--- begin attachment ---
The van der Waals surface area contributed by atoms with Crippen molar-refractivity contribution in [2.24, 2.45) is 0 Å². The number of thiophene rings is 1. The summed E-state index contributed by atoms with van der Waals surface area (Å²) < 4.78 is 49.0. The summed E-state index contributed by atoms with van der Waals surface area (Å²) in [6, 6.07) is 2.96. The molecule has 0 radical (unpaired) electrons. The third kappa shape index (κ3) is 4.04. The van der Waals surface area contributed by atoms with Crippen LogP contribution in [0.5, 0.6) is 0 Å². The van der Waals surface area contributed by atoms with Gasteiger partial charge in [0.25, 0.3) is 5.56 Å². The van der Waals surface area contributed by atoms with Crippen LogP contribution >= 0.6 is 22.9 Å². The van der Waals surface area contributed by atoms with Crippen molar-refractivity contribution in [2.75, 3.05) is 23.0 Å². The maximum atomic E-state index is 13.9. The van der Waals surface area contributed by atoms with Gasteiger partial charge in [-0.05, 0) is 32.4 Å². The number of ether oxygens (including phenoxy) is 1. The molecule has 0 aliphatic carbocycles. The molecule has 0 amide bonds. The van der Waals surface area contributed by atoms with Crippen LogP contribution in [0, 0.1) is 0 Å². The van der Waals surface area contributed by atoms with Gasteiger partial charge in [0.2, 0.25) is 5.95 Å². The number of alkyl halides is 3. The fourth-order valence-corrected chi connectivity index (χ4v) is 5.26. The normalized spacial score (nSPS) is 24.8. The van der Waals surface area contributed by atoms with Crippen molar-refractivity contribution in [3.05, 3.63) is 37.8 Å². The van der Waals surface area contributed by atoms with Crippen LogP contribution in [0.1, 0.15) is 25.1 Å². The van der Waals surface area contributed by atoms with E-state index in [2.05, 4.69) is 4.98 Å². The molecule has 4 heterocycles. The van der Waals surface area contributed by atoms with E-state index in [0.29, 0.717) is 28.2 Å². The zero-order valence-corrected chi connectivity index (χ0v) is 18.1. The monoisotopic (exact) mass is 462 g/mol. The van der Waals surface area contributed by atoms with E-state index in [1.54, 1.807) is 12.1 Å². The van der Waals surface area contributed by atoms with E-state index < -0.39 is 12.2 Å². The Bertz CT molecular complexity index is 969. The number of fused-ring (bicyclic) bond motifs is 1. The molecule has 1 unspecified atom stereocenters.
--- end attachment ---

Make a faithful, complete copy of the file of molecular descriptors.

The van der Waals surface area contributed by atoms with Crippen molar-refractivity contribution in [2.24, 2.45) is 0 Å². The number of thiophene rings is 1. The summed E-state index contributed by atoms with van der Waals surface area (Å²) < 4.78 is 49.0. The summed E-state index contributed by atoms with van der Waals surface area (Å²) in [6, 6.07) is 2.96. The molecule has 0 radical (unpaired) electrons. The third kappa shape index (κ3) is 4.04. The van der Waals surface area contributed by atoms with Crippen LogP contribution in [0.5, 0.6) is 0 Å². The van der Waals surface area contributed by atoms with Gasteiger partial charge in [0.25, 0.3) is 5.56 Å². The van der Waals surface area contributed by atoms with Crippen LogP contribution >= 0.6 is 22.9 Å². The van der Waals surface area contributed by atoms with Crippen molar-refractivity contribution in [2.75, 3.05) is 23.0 Å². The maximum atomic E-state index is 13.9. The van der Waals surface area contributed by atoms with Gasteiger partial charge in [-0.05, 0) is 32.4 Å². The number of ether oxygens (including phenoxy) is 1. The molecule has 0 aliphatic carbocycles. The molecule has 0 amide bonds. The van der Waals surface area contributed by atoms with Crippen LogP contribution in [0, 0.1) is 0 Å². The van der Waals surface area contributed by atoms with Gasteiger partial charge in [0.2, 0.25) is 5.95 Å². The number of alkyl halides is 3. The fourth-order valence-corrected chi connectivity index (χ4v) is 5.26. The normalized spacial score (nSPS) is 24.8. The van der Waals surface area contributed by atoms with Crippen molar-refractivity contribution in [3.05, 3.63) is 37.8 Å². The van der Waals surface area contributed by atoms with Crippen LogP contribution in [0.1, 0.15) is 25.1 Å². The van der Waals surface area contributed by atoms with E-state index in [2.05, 4.69) is 4.98 Å². The molecule has 4 heterocycles. The van der Waals surface area contributed by atoms with E-state index in [0.29, 0.717) is 28.2 Å². The zero-order valence-corrected chi connectivity index (χ0v) is 18.1. The monoisotopic (exact) mass is 462 g/mol. The van der Waals surface area contributed by atoms with E-state index in [1.54, 1.807) is 12.1 Å². The van der Waals surface area contributed by atoms with E-state index < -0.39 is 12.2 Å². The Bertz CT molecular complexity index is 969. The number of fused-ring (bicyclic) bond motifs is 1. The molecule has 1 unspecified atom stereocenters.